When we’ve needed to, we’ve fought for our First Amendment rights in the courts. Suterra, a large chemical company, sued us in L.A. County to prevent us from publishing (and disclosing) the ingredients in a pesticide used to combat the Light Brown Apple Moth, and which was to be sprayed over cities in Monterey County. We countersued, and won. We were in the courts against the Monterey Diocese to force the release of over 1,000 pages of deposition transcripts in an unfathomable local priest-sexual predator case. We won in the local courts, but the diocese appealed to the state Court of Appeal — where we won again, ultimately exposing this horrific tale to you. For our efforts we won a national First Amendment award, beating out the other two finalists, the Miami Heraldand Rolling Stone.

In 2016 the Cemex sand mine in Marina, which has operated since 1906, and which scientists have blamed for beach erosion along Monterey Bay, announced it will be shuttered after the Weekly extensively reported on its devastating environmental impacts to the area. In 2016, the implosion of Monterey Downs development occurred quickly after our 4,600-word enterprise report exposed the questionable finances of the monster project and the developer behind it. In 2016, the former city of Seaside police chief quit within days after we exposed his racist Facebook posts.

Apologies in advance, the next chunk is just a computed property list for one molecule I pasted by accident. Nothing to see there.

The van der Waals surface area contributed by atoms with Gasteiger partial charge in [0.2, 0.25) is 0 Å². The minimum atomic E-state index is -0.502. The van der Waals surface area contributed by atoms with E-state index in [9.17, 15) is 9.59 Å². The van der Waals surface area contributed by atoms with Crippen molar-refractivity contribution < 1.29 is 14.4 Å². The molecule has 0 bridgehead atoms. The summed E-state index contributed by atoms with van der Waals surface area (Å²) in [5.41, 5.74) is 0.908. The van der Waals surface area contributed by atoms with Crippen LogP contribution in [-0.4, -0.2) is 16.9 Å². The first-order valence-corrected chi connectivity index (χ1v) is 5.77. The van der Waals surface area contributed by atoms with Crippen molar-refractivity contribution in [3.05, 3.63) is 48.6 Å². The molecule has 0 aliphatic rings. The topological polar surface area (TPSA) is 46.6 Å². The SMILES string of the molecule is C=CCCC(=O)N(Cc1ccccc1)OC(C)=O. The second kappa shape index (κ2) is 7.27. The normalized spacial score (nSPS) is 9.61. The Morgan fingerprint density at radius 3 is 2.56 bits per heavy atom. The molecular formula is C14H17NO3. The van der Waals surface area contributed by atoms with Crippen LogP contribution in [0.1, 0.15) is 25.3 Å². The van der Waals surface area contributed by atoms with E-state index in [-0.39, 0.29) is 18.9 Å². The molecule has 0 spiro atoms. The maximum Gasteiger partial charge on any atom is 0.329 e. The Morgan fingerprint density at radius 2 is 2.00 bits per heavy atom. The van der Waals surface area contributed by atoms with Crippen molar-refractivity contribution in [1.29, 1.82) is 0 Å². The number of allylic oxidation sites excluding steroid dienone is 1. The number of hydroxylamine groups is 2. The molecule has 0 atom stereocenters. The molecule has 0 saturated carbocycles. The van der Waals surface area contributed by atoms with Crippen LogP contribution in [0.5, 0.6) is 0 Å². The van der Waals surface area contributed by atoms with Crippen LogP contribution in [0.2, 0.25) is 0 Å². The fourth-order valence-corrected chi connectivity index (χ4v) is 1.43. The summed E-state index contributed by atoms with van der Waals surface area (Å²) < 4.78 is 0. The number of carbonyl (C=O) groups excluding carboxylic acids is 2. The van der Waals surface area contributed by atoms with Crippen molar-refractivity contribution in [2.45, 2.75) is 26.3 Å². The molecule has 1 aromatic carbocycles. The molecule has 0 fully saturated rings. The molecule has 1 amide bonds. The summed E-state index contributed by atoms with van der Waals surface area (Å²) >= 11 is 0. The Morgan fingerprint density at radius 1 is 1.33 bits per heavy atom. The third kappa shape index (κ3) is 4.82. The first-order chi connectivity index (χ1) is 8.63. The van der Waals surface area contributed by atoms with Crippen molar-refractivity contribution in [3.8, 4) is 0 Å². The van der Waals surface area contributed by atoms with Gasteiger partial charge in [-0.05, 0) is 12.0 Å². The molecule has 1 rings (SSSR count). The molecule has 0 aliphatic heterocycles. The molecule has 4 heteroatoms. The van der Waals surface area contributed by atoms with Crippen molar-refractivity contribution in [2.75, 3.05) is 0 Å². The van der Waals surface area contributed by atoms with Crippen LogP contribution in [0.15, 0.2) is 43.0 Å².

Our community service isn’t limited to editorial efforts. We were the first local media online (1996), were the first to obtain LEED Platinum: Existing Building in the tri-county area (2007), in part thanks to the 162 solar panels on our rooftop.

In 2009, we launched Monterey County Gives!, collaborated with some fabulous partners (Community Foundation for Monterey County, Monterey Peninsula Foundation, Cannery Row Company, Neumeier Poma Investment Counsel and the David & Lucile Packard Foundation), and have now raised and donated over $27 million to the nonprofit community.

But as our publisher, Erik Cushman, reminds our team, we’re only as good as our next print edition, online post, and customer interaction. We need to keep innovating, while recommitting to our mission — to inspire independent thinking and conscious action, etc.

Perhaps more than any other time in our lifetimes, strong, steady, independent journalism is needed, is the crux of a functioning democracy. But quality journalism is both time-consuming and demanding. The research and writing that is the heart-and-soul of our work, of any enterprise reporting, requires time, skill and tenacity, not to mention institutional commitment (and money). It takes many people to produce an outstanding weekly calendar, to review events and stay plugged into the cultural scene.

This new age of technological disturbance has altered the media landscape. The future of advertising will continue to shift. But your financial support and membership can make us stronger.

Please become a supporter today, to help keep the Weekly vital and so we can continue to be the Best of Monterey County®. We intend to keep the independent newsmedia alive and well in our community.

Thank you for your existing readership, letters to the editor, ongoing feedback, your support of our local advertisers, donations to Monterey County Gives! — all critical to both our success and the community’s.

I commit to do my best to keep up the good work, to surprise, delight and deliver the best we can muster, week in, week out. Please join us.